5 cloves garlic, crushed
3 tablespoons olive oil
2 tablespoons freshly grated parmesan cheese
8 pieces WASA Multigrain Crispbread (may substitute any WASA Crispbread flavors)
Preheat oven to 350º
Add all ingredients to a small bowl and mix.
Spread 1 heaping teaspoon onto each crispbread.
Bake 5 to 7 minutes and serve warm.
Prep time: 17 minutes
Nutritional Value Per Serving
1 slice Wasa Multi Grain Crispbread
1 slice of turkey breast
1 slice pepper jack cheese
1 fresh basil leaf
Layer each ingredient on the Wasa to create an open-faced sandwich. Break/cut into thirds.
Thanks to all who have stopped by and/or left comments as the Wasa blog gets underway.
A couple people mentioned that this blog has inspired them to try yoga. I know the feeling. My husband inspired me to try yoga years ago after I watched him ease into a backbend with grace. I’ve mentioned that before, but what I failed to mention was the fact that I didn’t like my first yoga class. Or my second. Or third;
I knew the benefits of yoga – flexibility, awareness, inner stillness – were practices I needed in my life, but during class I couldn’t hold the poses. It takes time to find balance and build strength. Also, the teacher wasn’t a good fit. Plus, I kept slipping on my mat because I was wearing socks. Not to mention my loose-fitting t-shirt flipped over my head when I’d bend over for Downward Facing Dog.
So my first suggestion is to wear comfortable “stretchy” clothes. Slip off your shoes (and socks) before entering the studio. Bare feet help you “stick” to the mat. If you don’t have a mat, you can rent one. Sometimes they’re free, sometimes $1.
Okay, now you’re in the studio before class has begun. Believe it or not this can be the most intimidating part.
A few years ago I remember encouraging a friend to try a yoga class. We were traveling in San Francisco and the class was at 6am. I couldn’t attend because of another obligation (um, I believe it was sleep), but my friend was a super early riser and decided to try yoga for the first time. Ten minutes later she clamored back into the room complaining that when she walked in the studio all the students were gathering foam blocks, long white straps, and bolsters, and she had no idea what these were, if she needed any, and, if so, which ones she should take.¼br />
Oh gosh, I felt awful for sleeping in. I had completely forgotten how many times I’ve felt that exact same way when I’ve tried something new. Like the first time I tried a spinning class. I was standing in the cool dark studio when a group of women walked in all holding biking shoes (biking shoes? Oops! I didn’t have those). Then they began turning knobs, lowering the seats, and adjusting the handlebars. I was outta there in 30 seconds (I went back the next day – it turns out you don’t need biking shoes and the instructor showed me how to adjust the parts – but still).
Even just a few weeks ago I tried a new yoga studio and noticed the students folding blankets in a manner I’d never seen before. I’ve been practicing yoga for years and I still felt a bit out of place. I wasn’t sure if I should fold the blanket “my” way or “their” way. That question was answered when the teacher began class and showed everyone what she wanted us to do.
So, a few more suggestions: don’t worry about the blocks, straps, and blankets. They are props to help people (like me) adjust in certain poses. If you need a prop during a pose, the yoga teacher will bring it to you, or you can ask her before class begins. Also, consider brining a friend to your first class if that would make you feel more comfortable (a friend who has practiced before can show you the ropes; if not, you two can navigate the waters together).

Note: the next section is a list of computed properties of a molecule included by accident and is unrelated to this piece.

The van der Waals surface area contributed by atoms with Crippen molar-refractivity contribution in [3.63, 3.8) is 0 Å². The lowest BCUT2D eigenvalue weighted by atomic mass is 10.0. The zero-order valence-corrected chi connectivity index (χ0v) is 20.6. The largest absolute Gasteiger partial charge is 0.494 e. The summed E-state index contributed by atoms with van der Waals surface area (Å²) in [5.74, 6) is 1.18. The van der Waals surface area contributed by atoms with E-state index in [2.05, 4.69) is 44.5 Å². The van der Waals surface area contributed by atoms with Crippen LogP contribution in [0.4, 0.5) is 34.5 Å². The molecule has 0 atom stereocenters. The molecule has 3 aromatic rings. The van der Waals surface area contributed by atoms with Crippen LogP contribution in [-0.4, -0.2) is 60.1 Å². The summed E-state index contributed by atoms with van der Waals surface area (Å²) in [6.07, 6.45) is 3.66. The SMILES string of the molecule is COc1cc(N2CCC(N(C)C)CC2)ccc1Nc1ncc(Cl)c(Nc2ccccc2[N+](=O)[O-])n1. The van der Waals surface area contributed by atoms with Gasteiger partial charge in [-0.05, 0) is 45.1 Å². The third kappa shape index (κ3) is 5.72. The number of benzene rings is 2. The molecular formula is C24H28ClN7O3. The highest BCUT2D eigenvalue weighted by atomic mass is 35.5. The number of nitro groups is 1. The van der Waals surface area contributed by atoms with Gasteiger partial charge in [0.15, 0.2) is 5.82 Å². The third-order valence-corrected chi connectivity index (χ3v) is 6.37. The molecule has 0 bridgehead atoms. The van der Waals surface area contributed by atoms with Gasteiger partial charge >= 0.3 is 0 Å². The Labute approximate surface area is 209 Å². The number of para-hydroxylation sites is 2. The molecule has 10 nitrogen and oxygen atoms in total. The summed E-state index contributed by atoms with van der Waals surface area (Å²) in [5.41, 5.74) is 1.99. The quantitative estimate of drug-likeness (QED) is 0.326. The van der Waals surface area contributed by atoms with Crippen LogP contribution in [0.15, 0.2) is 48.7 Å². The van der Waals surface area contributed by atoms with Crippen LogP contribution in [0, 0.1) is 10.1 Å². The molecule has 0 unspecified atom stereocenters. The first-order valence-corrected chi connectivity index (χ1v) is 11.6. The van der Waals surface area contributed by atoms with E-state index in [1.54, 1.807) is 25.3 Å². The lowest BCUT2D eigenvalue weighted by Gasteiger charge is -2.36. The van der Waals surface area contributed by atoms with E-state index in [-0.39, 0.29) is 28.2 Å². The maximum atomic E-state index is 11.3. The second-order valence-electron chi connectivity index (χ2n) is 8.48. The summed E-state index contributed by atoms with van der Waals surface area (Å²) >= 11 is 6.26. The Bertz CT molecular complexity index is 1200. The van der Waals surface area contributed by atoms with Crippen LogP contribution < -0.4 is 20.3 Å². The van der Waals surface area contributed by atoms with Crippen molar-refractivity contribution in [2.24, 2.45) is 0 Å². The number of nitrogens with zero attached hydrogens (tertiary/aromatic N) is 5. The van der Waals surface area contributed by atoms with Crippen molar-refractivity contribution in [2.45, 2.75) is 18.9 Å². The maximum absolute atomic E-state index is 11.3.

Now class has begun . . . and you don’t understand a word the teacher is saying. Chaturanga Dandasana? Urdhva Mukha Svanasana? Virabhadrasana II? The same thing happened to me in a dance class once where the teacher was using terms I’d never heard. The students around me began spinning and hopping and twirling about as I stood there, motionless and a little annoyed (it was a “beginners” class). Finally I gave up and tried to sneak out of the room. A woman came over and touched me on the shoulder, “You just don’t know the lingo yet. You’ll get the hang of it,” she promised.
And I promise – you’ll get the hang of yoga lingo. I do, however, recommend finding an “intro to yoga” course if you’re trying it for the first time. After trying yoga and not liking it, I finally went to this 2-day orientation at Yoga Works. Instead of jumping right into sun salutations, we sat in a circle and talked. The teacher showed us how to breathe, answered our questions, and walked us slowly through the fundamental poses. That’s when yoga began to change to my life.
I slouch too much.
At times – pecking away on my laptop, eating a meal, relaxing on the couch – I’ll catch myself and try to fix it.
Lately, I’ve noticed another habit I’ve developed over the years: frowning. Well, maybe not frowning exactly, but holding a tense face.
Opening the yoga practice, I am sitting with my legs crossed mid-shin. The teacher tells the class to close our eyes and place the back of our hands on our knees with our palms facing the ceiling. Then she tells us to relax our face.
“Relax your jaw,” she says.
“Relax the muscles around your eyes,” she continues.
“Relax the space between your brows . . . your eyelids . . . and even the skin underneath the eyelids.”
She tells the class that relaxing the face is one way to help quiet the brain.
As we continue the practice – sun salutations, standing poses, and core exercises – she gently reminds us about the muscles in our face. And every time it feels amazingly nice to relax them.